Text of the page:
The WHO and FDA approve drugs to treat malaria, tuberculosis and other diseases in low- and middle-income countries, but "some of the manufacturers, predominantly Chinese and Indian firms, may be knowingly producing" poor quality medicines, according to "the conclusion of my research teams' studies, published this week in the journal Research and Reports in Tropical Medicine," Roger Bate, resident scholar with the American Enterprise Institute and lead author of the studies, writes in a Washington Post opinion piece. "With little or no oversight, these companies may be cutting corners in the manufacturing process -- or worse, watering down the active ingredient in their drugs, perhaps when the price of the raw material spikes and supply becomes harder to obtain," he states, adding, "By exposing people to insufficient doses of the active ingredient, the drugs may also accelerate drug resistance and cause tremendous harm to whole populations in the long run."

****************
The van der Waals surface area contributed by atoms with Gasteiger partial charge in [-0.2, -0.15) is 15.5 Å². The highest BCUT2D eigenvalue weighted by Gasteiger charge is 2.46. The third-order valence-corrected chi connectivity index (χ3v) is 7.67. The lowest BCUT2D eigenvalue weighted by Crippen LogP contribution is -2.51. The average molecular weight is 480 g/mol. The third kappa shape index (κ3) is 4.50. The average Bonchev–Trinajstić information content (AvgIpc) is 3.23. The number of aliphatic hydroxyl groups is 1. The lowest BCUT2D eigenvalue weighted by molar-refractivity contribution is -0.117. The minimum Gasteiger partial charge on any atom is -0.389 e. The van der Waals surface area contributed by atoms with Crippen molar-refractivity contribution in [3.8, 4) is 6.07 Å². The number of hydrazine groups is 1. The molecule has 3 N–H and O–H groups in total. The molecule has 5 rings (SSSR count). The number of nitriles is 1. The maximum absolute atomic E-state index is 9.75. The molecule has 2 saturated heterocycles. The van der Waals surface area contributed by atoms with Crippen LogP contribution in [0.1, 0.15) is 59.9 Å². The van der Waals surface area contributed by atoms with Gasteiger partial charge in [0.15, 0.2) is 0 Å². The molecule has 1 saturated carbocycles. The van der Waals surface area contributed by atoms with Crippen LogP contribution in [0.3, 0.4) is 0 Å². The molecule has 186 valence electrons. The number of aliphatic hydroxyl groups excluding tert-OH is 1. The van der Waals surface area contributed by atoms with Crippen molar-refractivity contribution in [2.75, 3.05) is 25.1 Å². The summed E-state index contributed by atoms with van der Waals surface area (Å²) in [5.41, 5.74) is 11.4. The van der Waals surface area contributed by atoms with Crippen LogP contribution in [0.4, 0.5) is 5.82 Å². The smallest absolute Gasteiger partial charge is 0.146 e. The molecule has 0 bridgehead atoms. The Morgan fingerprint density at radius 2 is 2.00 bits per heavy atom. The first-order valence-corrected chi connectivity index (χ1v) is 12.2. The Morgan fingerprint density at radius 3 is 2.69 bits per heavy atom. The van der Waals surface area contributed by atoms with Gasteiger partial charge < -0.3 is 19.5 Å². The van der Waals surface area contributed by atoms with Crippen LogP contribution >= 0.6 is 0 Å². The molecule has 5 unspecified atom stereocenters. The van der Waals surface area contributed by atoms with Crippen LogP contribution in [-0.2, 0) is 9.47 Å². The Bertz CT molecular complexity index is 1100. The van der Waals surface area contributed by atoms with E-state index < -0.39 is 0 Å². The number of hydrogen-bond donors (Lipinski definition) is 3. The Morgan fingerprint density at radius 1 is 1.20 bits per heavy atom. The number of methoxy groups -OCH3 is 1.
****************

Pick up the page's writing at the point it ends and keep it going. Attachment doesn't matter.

"To add insult to injury, some of the drugs we tested had been bought through Western donor programs, funded by taxpayers, and steered through aid programs to African markets," Bate writes, continuing, "And our governments, which spend billions on aid programs designed to stop [malaria and tuberculosis], may inadvertently be causing harm by increasing access to substandard treatments." He adds, "The reality is that once a manufacturer gets the green light to sell its drugs in Africa -- sometimes through the lucrative donor programs -- there are often no consequences for failing to maintain a high standard of quality." Though the WHO has launched an investigation based on the studies' results, "[d]onor governments should urgently step up post-market surveillance and increase penalties for repeat offenders," Bate says, concluding, "If donor governments took drug quality as seriously in Africa as they do in their own countries, they could save lives and increase the impact of the public health programs taxpayers fund" (7/12).